Visualizing History:

Notable Quote:

Between the mid-1870’s and the late-1930’s there was approximately a ten-fold increase in world per capita primary copper consumption… the U.S. emerged as the world’s largest single copper consumer and producer between 1876 and 1920…

By the first decade of the twentieth century, approximately half of the primary copper consumption in the US was claimed by the electrical industry. Indeed, the electrical grid was being built at a rapid pace at the turn of the century… Not only was wire demanded for the burgeoning telecommunications industry as telephone usage expanded, but it was also the backbone for constructing the lighting infrastructure and the electrification of transportation such as the urban subways and railways. The miles of rail track operated by electricity increased from 21,907 in 1902 to 34,059 by 1907…

Consistent with our conjecture that copper consumption increased as a result of the rebuilding of San Francisco after the earthquake on April 18, 1906, the U.S. Geological Survey reports the consumption of copper was at 318,000 tons up 19.5% in 1906 as compared to 1905, the largest increase since 1902. U.S. production was up 14.8% in 1906 compared to 1905 and global production was up only 1.5%…”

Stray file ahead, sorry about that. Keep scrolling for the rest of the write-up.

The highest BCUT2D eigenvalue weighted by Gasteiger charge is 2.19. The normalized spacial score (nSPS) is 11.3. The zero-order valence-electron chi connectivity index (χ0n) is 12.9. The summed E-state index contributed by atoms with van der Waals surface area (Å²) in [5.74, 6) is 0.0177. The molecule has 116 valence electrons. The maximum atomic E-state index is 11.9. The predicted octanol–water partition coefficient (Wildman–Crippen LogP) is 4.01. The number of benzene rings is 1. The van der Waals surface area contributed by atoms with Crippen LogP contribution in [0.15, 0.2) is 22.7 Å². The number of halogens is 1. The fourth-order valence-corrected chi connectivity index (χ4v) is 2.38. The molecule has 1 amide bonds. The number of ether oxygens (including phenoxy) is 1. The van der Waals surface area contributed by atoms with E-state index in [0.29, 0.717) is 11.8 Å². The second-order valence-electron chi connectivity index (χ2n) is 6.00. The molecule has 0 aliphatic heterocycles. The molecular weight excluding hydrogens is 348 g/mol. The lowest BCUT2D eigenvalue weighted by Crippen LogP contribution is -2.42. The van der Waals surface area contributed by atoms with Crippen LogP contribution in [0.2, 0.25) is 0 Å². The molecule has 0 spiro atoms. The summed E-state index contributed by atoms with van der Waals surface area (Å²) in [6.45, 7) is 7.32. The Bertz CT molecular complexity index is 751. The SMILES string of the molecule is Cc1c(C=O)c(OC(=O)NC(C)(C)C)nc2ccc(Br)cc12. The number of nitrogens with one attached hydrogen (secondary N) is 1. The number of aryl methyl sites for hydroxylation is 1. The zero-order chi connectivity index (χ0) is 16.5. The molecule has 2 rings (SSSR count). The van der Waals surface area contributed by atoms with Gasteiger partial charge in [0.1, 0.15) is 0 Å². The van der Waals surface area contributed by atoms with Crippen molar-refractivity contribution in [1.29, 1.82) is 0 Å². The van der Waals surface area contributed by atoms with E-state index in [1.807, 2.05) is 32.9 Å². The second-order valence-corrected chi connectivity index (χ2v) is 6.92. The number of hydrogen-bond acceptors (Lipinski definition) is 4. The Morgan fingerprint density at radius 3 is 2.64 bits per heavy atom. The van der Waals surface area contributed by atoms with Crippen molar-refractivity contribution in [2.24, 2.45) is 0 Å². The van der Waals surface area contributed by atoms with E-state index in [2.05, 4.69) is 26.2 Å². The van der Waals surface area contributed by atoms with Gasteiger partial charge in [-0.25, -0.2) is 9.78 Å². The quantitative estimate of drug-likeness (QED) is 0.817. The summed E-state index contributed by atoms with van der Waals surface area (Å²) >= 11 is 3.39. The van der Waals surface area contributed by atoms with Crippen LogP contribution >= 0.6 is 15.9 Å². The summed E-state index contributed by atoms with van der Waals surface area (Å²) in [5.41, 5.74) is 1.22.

The 1910 Rubber Boom & Momentum Investing

“A Boom Against Many May Be Wrecked: The Remarkable Dealings in Rubber Shares”

Why This is Relevant:

Prices for commodities related to the green revolution have exploded in the last 12 months, with copper being the prime example. I wrote this paper about how a similar scenario played out in the early 1900s as rubber prices soared on the backs of increased demand from automobile manufacturers (who needed rubber for tires).

Summary:

The ‘Rubber Boom’ in early 20th century London offers a perfect case study of how strong stock returns originally justified by growing earnings can quickly morph into a speculative ‘boom’. Investors chased returns, herded into rubber companies’ shares, and ignored information that indicated a reversal was likely.

First, it is important to understand what drove the excitement for rubber shares. As it turns out, the reasoning was simple. Coming off the back of a ‘bicycle mania’ at the end of the 19th century, another new technological innovation requiring tires had just started rolling off the assembly lines in America: the automobile. Explaining his investment thesis, one investment manager exclaimed: